NEXT year offers the prospect of better profits for agriculture but businesses will have to work hard to realise the potential.
The message is from farm business consultants Andersons, in their Outlook 2013 report. The report says that although a political agreement on CAP reform could be reached by early summer, detailed rules allowing businesses to plan for the new regime may not be clear until late in the year.
Costs will be an issue and the current high price of many inputs requires an even greater need to use them effectively.
The range in performance between businesses is getting wider with the best farms continuing to innovate and improve.
The report says the real financial effect of 2012 may not materialise until next year, but some businesses could have serious cash flow problems in the New Year.
In the arable sector the lack of produce to sell and quality issues will become a stark reality as the 'back of the barn' is reached. Livestock producers also face an expensive winter.
Coupled with tax bills from previous, more profitable, years and lower Single Payments than in the past, finances may be stretched. For some businesses the disruption in cropping programmes will also result in lower profitability in 2013.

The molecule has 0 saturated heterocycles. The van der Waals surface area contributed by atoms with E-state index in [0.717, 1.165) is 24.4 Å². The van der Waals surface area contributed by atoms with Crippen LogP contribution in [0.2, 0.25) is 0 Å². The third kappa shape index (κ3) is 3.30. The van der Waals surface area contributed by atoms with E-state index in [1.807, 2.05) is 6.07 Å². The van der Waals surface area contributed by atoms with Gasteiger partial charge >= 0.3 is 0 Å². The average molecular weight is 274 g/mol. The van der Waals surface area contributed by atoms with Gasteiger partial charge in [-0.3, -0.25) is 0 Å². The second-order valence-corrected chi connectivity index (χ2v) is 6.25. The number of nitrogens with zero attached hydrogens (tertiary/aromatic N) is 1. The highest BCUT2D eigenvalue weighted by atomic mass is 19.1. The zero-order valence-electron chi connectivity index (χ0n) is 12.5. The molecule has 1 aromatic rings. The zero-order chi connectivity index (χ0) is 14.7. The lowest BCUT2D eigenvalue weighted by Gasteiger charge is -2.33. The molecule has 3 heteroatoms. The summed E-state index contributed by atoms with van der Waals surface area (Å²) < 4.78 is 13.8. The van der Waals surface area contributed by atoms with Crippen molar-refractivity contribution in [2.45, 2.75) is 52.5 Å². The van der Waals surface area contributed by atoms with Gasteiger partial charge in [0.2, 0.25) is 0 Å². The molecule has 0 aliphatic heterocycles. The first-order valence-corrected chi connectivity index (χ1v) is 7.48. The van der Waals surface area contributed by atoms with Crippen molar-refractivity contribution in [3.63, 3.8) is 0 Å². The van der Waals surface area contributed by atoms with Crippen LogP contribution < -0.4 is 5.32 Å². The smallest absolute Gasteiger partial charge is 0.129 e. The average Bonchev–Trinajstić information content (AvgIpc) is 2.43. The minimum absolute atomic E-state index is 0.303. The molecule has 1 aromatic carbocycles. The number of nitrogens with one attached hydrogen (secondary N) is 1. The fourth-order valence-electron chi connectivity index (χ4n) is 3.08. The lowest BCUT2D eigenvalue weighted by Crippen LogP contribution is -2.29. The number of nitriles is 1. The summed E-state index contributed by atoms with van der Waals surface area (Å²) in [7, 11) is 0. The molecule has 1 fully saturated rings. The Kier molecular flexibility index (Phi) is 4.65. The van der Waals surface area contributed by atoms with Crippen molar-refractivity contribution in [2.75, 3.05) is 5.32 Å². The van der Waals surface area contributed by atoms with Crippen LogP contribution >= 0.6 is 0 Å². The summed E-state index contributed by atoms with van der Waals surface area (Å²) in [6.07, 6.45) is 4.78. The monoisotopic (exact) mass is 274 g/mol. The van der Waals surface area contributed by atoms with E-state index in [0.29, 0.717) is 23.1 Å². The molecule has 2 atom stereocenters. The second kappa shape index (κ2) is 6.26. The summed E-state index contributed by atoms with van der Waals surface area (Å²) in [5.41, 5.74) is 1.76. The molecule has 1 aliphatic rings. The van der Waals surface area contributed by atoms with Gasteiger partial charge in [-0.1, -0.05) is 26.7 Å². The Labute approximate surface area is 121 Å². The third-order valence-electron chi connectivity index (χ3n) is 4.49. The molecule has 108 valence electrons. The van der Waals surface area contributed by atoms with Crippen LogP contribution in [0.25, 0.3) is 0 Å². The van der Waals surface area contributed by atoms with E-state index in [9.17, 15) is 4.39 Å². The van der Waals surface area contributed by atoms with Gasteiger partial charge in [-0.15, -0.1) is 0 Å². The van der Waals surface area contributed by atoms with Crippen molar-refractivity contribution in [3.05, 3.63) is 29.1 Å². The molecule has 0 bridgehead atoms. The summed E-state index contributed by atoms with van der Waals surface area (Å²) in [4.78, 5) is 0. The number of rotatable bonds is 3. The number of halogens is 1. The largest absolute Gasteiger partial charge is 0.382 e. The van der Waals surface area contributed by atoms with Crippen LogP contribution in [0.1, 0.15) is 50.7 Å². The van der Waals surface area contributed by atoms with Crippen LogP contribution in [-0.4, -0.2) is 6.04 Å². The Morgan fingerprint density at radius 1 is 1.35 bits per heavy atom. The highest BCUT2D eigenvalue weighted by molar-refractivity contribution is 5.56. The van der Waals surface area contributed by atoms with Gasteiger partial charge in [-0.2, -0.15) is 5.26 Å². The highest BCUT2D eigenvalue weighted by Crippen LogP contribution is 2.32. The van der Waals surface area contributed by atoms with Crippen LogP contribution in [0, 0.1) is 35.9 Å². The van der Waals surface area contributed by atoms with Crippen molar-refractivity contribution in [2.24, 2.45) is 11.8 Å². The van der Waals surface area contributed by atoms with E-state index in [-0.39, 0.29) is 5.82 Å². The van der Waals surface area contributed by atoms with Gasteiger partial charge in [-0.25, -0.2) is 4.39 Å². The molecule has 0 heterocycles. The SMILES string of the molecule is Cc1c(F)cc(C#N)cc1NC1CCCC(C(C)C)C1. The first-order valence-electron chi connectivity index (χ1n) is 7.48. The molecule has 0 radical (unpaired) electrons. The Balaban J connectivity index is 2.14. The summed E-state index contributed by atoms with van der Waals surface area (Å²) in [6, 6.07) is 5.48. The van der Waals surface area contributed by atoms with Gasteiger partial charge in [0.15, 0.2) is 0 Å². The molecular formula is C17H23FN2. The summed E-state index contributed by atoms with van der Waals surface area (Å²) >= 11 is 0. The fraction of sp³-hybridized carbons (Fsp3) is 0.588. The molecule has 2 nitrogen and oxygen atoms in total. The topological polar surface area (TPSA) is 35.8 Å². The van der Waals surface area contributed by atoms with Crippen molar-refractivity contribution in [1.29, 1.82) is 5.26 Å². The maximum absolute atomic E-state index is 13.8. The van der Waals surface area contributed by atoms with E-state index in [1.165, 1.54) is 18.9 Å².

The report says the other key influence, apart from the weather, is exchange rates.
The Sterling versus Euro conversion rate is fundamental. The Eurozone crisis rumbles on, and a significant weakening of the Euro to the detriment of UK farming cannot be ruled out.
Looking at farm income prospects, Outlook 2013 says profitability will have fallen in 2012.
The aggregate measure for the industry as a whole – Total Income from Farming (TIFF) – reached a 15 year high in 2011.
Recent revisions by Defra now put that figure at £5.57bn for the year – lower than the original estimate of £5.69bn.
By the time the final figures are published in the spring, Andersons believe the figure may be closer to the £5.3bn they had estimated for 2011.
The weather will cause huge variability in the 2012 financial performance of farm businesses.
Overall combinable crop output will be down despite the higher prices. Many root and vegetable producers face the same situation. For livestock farmers, especially intensive producers, the main issue being feed costs.
Taken together, these factors see Andersons forecasting TIFF to drop by 20 per cent – down to £4.25bn for 2012.
The company expects incomes to recover somewhat in 2013 – an overall recovery in profitability of around 10-12 per cent in real terms, bringing TIFF back to around £4.7bn or more.
The report says that even in the current climate there is an opportunity for profits to be made in all parts of UK farming – whether it happens is down to individual farm businesses.